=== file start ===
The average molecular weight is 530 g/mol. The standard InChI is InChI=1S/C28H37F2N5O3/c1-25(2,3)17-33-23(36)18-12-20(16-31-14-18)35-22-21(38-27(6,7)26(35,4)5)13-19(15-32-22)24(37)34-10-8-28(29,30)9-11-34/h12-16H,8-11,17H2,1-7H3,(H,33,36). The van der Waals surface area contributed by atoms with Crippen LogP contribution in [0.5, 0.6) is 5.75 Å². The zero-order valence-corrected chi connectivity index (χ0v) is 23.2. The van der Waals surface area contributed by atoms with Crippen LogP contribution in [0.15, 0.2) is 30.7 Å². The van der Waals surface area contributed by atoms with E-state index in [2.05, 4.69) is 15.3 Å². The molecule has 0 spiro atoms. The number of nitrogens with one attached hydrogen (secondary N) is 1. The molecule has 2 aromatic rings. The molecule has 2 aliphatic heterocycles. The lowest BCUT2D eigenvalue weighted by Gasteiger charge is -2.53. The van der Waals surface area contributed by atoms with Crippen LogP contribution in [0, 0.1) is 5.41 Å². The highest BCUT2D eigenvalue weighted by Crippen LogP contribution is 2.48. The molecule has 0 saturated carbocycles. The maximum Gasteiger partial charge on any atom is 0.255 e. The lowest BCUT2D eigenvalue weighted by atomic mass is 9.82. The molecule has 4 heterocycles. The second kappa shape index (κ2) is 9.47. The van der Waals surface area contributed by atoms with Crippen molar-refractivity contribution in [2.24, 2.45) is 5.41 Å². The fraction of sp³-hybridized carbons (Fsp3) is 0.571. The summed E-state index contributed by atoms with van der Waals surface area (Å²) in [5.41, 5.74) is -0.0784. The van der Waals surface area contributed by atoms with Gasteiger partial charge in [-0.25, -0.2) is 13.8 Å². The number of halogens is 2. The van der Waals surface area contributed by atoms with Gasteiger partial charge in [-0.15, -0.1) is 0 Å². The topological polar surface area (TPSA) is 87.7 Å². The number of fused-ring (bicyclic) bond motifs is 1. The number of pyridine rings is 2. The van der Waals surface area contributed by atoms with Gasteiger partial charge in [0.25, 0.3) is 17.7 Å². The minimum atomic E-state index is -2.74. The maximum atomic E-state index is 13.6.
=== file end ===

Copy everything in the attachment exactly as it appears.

The average molecular weight is 530 g/mol. The standard InChI is InChI=1S/C28H37F2N5O3/c1-25(2,3)17-33-23(36)18-12-20(16-31-14-18)35-22-21(38-27(6,7)26(35,4)5)13-19(15-32-22)24(37)34-10-8-28(29,30)9-11-34/h12-16H,8-11,17H2,1-7H3,(H,33,36). The van der Waals surface area contributed by atoms with Crippen LogP contribution in [0.5, 0.6) is 5.75 Å². The zero-order valence-corrected chi connectivity index (χ0v) is 23.2. The van der Waals surface area contributed by atoms with Crippen LogP contribution in [0.15, 0.2) is 30.7 Å². The van der Waals surface area contributed by atoms with E-state index in [2.05, 4.69) is 15.3 Å². The molecule has 0 spiro atoms. The number of nitrogens with one attached hydrogen (secondary N) is 1. The molecule has 2 aromatic rings. The molecule has 2 aliphatic heterocycles. The lowest BCUT2D eigenvalue weighted by Gasteiger charge is -2.53. The van der Waals surface area contributed by atoms with Crippen LogP contribution in [0, 0.1) is 5.41 Å². The highest BCUT2D eigenvalue weighted by Crippen LogP contribution is 2.48. The molecule has 0 saturated carbocycles. The maximum Gasteiger partial charge on any atom is 0.255 e. The lowest BCUT2D eigenvalue weighted by atomic mass is 9.82. The molecule has 4 heterocycles. The second kappa shape index (κ2) is 9.47. The van der Waals surface area contributed by atoms with Crippen molar-refractivity contribution in [2.24, 2.45) is 5.41 Å². The fraction of sp³-hybridized carbons (Fsp3) is 0.571. The summed E-state index contributed by atoms with van der Waals surface area (Å²) in [5.41, 5.74) is -0.0784. The van der Waals surface area contributed by atoms with Gasteiger partial charge in [-0.25, -0.2) is 13.8 Å². The number of halogens is 2. The van der Waals surface area contributed by atoms with Gasteiger partial charge in [-0.15, -0.1) is 0 Å². The topological polar surface area (TPSA) is 87.7 Å². The number of fused-ring (bicyclic) bond motifs is 1. The number of pyridine rings is 2. The van der Waals surface area contributed by atoms with Gasteiger partial charge in [0.25, 0.3) is 17.7 Å². The minimum atomic E-state index is -2.74. The maximum atomic E-state index is 13.6.